In 1977, Pentax had introduced two compact 35mm SLRs, the MX and the ME, after the Olympus OM-1 presented in 1972 had introduced a new trend for compactness in SLR cameras.
The Pentax ME was the automatic model, but it had no manual mode. It was replaced in 1979 by the simpler MV and the more advanced ME Super, which was the smallest and lightest SLR (440g) available, with the following changes:
- Manual mode added
- Shutter speed range from 4s to 1/2000, sync at 1/125
- Additional shoe contact for dedicated Pentax flash units
- Different finder magnification
- The marking “ASAHI” in the pentaprism housing was eliminated sometime between the ME and the ME Super
- The Pentax ME Super was an aperture priority automatic camera, with an electronic focal plane shutter from 4s to 1/2000, flash synchronized at 1/125.
- The camera also shoots manually (no battery) at the 1/125 flash speed.
- The shutter curtains were metal and had a vertical movement. For manual mode, the customary shutter knob was replaced by two buttons, up and down, to select the shutter speed. The exposure meter was of the standard TTL open aperture center weighted type. It was activated by a slight pressure on the release button.
The Pentax ME Super had a 0.95x viewfinder, covering 92% of the field. The finder screen was fixed, with a split image and a microprism ring in the center. The shutter speed chosen by the camera or the user was displayed in the finder, the aperture was not.
There was a self-timer and a hot shoe on the top of the prism with an additional contact for dedicated Pentax flash units. The selector around the release button had five positions: L (lock), Auto, M (manual), 125 and B. The Pentax ME Super could attach the external winder ME (1.5 i/s) or the later Winder ME II (2i/s). The Pentax ME Super could also mount a Dial Data ME databack, or the later Digital Data M databack via a cord adapter.
The lenses were interchangeable with the K bayonet mount. Together with the ME and MX, the SMC Pentax-M series of compact lenses were introduced.
The Pentax ME Super existed in chrome or black finish. There was a special edition called ME Super SE, only sold in chrome finish; the differences are the SE marking and the diagonal instead of horizontal split-image device in the focusing screen.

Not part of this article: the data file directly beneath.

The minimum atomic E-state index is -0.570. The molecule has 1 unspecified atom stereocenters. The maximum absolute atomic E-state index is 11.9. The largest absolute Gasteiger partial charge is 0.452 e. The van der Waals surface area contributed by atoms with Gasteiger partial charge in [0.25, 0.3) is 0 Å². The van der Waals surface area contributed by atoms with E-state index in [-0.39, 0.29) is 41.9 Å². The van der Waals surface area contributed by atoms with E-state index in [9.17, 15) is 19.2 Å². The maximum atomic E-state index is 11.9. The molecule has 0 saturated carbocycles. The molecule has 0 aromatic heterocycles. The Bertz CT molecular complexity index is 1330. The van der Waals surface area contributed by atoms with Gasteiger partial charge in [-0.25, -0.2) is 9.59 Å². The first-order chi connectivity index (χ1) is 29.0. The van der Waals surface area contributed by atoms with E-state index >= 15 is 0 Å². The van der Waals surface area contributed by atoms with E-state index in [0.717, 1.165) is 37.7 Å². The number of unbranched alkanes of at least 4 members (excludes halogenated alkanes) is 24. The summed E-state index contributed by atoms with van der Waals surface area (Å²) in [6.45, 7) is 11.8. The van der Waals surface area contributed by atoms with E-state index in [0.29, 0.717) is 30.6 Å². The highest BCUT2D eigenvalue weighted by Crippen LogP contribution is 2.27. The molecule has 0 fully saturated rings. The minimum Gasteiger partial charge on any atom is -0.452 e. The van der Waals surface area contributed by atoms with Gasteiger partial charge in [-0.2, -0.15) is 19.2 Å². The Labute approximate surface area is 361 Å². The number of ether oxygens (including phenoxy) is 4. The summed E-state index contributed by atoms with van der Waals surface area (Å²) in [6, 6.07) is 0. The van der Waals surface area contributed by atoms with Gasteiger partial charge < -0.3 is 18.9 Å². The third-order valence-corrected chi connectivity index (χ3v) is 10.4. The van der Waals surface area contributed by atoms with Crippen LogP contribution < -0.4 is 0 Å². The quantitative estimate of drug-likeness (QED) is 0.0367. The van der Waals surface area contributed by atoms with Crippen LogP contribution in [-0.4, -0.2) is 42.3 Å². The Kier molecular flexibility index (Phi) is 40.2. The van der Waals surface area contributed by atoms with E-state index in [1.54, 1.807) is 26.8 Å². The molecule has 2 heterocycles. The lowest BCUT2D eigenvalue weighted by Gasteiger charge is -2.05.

A derivative with a primitive autofocus mechanism, called the Pentax ME-F, was released in 1981. Production of the ME Super stopped in 1986.
|Mount Limitations||The lens must be set to a numerical aperture|
|Self-Timer||4 ~ 10 sec|
|Width x Height x Depth||131.5 x 83 x 49.5 mm|
|Exposure Modes||Av, M|
|Metering Modes with K and M Lenses||center-weighted|
|Metering Modes with A and newer Lenses||center-weighted|
|Exposure Compensation (Step)||+/-2 (1 EV steps)|
|Meter Range||1 ~ 19 EV|
|Manual ISO Range||12 ~ 1600 ASA|
|Shutter Speeds||4 ~ 1/2000, B|
|Mechanical Speeds||X, B|
|Magnification [Coverage]||0.95x [92%]|
|Batteries||2 x 1.5 Volt silver-oxide (A76, SR44) or alkaline (LR44)|
|Continuous Shooting||manual wind lever|
|Compatible with Winder(s)||ME, ME II|
|Synchronization Speed(s)||1/125 ~ 4, B|
|Maker||Asahi Optical Co., Ltd.|
|Lens mount||Pentax K-F mount|
|Recording medium||135 film|
|Exposure||Aperture priority, Manual|
|Shutter speeds||4 – 1/2000 s|
|Dimensions||131.5 × 83 × 49.5 mm / 5.2 x 3.3 x 2 inch|
|Weight||460 g (1.01 lb)|
The corporation is best known for its “Pentax” brand cameras, starting with the pivotal “Asahi Pentax” single-lens reflex camera of 1957, which followed Asahi’s first series of cameras, the Asahiflex of 1952 – these were the first Japanese-made SLRs for 35mm film, and the Asahiflex IIB of 1954 the first Japanese SLR with an instant-return mirror. The Asahi Pentax itself was the first Japanese fixed-pentaprism SLR. In 1969 under the sub brand “Pentax 6×7”, the company started to produce medium format 120 6x7cm cameras. In 1990 the company renamed the sub brand from “Pentax 6×7” to “Pentax 67”.